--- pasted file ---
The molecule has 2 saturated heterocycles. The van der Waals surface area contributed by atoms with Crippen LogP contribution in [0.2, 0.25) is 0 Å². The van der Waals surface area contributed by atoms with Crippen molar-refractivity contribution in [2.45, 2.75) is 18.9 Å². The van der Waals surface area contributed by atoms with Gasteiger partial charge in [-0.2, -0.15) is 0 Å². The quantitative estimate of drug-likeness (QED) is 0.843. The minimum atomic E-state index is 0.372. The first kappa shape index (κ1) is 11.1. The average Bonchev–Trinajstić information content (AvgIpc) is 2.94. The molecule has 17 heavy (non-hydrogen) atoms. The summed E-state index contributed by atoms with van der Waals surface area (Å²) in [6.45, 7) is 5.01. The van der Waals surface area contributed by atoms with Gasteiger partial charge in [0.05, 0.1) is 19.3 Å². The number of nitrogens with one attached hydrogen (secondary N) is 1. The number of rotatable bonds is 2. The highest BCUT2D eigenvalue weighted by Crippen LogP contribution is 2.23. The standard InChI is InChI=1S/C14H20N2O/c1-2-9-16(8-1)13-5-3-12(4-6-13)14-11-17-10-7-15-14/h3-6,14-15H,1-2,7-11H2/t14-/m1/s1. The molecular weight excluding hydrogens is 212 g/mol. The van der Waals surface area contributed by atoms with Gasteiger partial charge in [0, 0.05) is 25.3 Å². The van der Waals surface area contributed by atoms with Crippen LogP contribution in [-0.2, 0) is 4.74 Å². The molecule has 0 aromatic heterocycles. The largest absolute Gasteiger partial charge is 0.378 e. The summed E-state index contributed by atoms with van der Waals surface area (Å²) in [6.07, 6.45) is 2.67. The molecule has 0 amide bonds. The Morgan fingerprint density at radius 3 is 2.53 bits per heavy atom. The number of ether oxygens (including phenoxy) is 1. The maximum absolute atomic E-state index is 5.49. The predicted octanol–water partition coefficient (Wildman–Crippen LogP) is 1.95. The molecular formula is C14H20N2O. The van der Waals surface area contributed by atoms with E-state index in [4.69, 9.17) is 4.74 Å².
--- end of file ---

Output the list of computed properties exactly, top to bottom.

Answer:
The molecule has 2 saturated heterocycles. The van der Waals surface area contributed by atoms with Crippen LogP contribution in [0.2, 0.25) is 0 Å². The van der Waals surface area contributed by atoms with Crippen molar-refractivity contribution in [2.45, 2.75) is 18.9 Å². The van der Waals surface area contributed by atoms with Gasteiger partial charge in [-0.2, -0.15) is 0 Å². The quantitative estimate of drug-likeness (QED) is 0.843. The minimum atomic E-state index is 0.372. The first kappa shape index (κ1) is 11.1. The average Bonchev–Trinajstić information content (AvgIpc) is 2.94. The molecule has 17 heavy (non-hydrogen) atoms. The summed E-state index contributed by atoms with van der Waals surface area (Å²) in [6.45, 7) is 5.01. The van der Waals surface area contributed by atoms with Gasteiger partial charge in [0.05, 0.1) is 19.3 Å². The number of nitrogens with one attached hydrogen (secondary N) is 1. The number of rotatable bonds is 2. The highest BCUT2D eigenvalue weighted by Crippen LogP contribution is 2.23. The standard InChI is InChI=1S/C14H20N2O/c1-2-9-16(8-1)13-5-3-12(4-6-13)14-11-17-10-7-15-14/h3-6,14-15H,1-2,7-11H2/t14-/m1/s1. The molecular weight excluding hydrogens is 212 g/mol. The van der Waals surface area contributed by atoms with Gasteiger partial charge in [0, 0.05) is 25.3 Å². The van der Waals surface area contributed by atoms with Crippen LogP contribution in [-0.2, 0) is 4.74 Å². The molecule has 0 aromatic heterocycles. The largest absolute Gasteiger partial charge is 0.378 e. The summed E-state index contributed by atoms with van der Waals surface area (Å²) in [6.07, 6.45) is 2.67. The molecule has 0 amide bonds. The Morgan fingerprint density at radius 3 is 2.53 bits per heavy atom. The number of ether oxygens (including phenoxy) is 1. The maximum absolute atomic E-state index is 5.49. The predicted octanol–water partition coefficient (Wildman–Crippen LogP) is 1.95. The molecular formula is C14H20N2O. The van der Waals surface area contributed by atoms with E-state index in [4.69, 9.17) is 4.74 Å².